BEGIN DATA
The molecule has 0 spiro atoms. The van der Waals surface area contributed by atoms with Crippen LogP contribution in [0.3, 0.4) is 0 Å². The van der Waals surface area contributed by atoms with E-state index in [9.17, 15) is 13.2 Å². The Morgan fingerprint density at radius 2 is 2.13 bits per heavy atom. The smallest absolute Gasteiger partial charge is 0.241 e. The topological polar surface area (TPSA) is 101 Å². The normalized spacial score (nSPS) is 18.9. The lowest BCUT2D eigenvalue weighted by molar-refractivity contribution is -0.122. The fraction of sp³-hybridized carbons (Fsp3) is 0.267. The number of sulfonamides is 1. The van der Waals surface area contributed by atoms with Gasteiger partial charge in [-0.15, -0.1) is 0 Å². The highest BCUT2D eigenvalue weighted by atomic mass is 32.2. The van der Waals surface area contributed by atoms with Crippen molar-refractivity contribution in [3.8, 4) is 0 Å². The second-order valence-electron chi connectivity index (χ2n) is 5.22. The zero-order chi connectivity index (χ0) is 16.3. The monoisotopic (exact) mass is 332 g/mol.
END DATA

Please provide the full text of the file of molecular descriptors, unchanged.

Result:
The molecule has 0 spiro atoms. The van der Waals surface area contributed by atoms with Crippen LogP contribution in [0.3, 0.4) is 0 Å². The van der Waals surface area contributed by atoms with E-state index in [9.17, 15) is 13.2 Å². The Morgan fingerprint density at radius 2 is 2.13 bits per heavy atom. The smallest absolute Gasteiger partial charge is 0.241 e. The topological polar surface area (TPSA) is 101 Å². The normalized spacial score (nSPS) is 18.9. The lowest BCUT2D eigenvalue weighted by molar-refractivity contribution is -0.122. The fraction of sp³-hybridized carbons (Fsp3) is 0.267. The number of sulfonamides is 1. The van der Waals surface area contributed by atoms with Gasteiger partial charge in [-0.15, -0.1) is 0 Å². The highest BCUT2D eigenvalue weighted by atomic mass is 32.2. The van der Waals surface area contributed by atoms with Crippen molar-refractivity contribution in [3.8, 4) is 0 Å². The second-order valence-electron chi connectivity index (χ2n) is 5.22. The zero-order chi connectivity index (χ0) is 16.3. The monoisotopic (exact) mass is 332 g/mol.